Talking of Kantian pragmatism in the previous post reminds me of a new book on Critical Theory in the Cambridge companion series (The Cambridge Companion to Critical Theory). It seems to be a fine product like the earlier (The Cambridge Companion to Habermas). The present volume contains at least two essays specifically on Habermas ("The transcendental turn: Habermas' "Kantian pragmatism" by Kenneth Baynes and "Critical Theory and Poststructuralism: Habermas and Foucault" by Beatrice Hanssen).
I look forward to reading the book pretty soon, especially Kenneth Baynes essay which looks good and related to what I am doing currently. Just at the start I read this puzzling statement which characterizes Knowledge and Human Interests (1968) as a work "which is perhaps . . . most philosophically distant from Kant" (p. 194). It is amazing how people can so contradictory opinion about the same piece, as lot of people would think Knowledge and Human Interest as Habermas' most Kantian work in which he still clings to the so called quasi transcendentalism.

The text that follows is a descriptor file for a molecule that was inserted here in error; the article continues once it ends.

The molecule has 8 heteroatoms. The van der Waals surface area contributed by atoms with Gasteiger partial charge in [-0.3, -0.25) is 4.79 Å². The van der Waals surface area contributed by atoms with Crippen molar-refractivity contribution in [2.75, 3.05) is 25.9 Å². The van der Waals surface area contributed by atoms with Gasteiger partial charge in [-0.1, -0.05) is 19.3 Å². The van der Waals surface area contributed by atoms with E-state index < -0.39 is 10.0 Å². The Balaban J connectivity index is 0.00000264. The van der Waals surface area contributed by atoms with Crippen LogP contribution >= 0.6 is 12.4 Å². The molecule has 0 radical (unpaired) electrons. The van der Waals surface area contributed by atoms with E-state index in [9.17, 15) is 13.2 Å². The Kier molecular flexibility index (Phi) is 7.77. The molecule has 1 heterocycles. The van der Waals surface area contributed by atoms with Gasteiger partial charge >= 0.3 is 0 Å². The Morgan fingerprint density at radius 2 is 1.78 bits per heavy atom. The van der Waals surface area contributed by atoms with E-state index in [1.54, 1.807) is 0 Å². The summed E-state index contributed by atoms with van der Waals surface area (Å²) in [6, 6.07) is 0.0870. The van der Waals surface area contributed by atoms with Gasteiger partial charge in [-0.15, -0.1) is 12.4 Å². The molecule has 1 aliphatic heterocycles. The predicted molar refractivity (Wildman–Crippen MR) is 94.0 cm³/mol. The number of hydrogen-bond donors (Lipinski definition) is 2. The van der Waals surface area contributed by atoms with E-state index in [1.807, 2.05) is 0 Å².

Although as far as Habermas is already operating with his weak naturalism in Knowledge and Human Interest (Habermas clearly states this in Truth and Justification p. 6) it still can be said that his transcendentalism in Knowledge and Human Interest in already very un Kantian.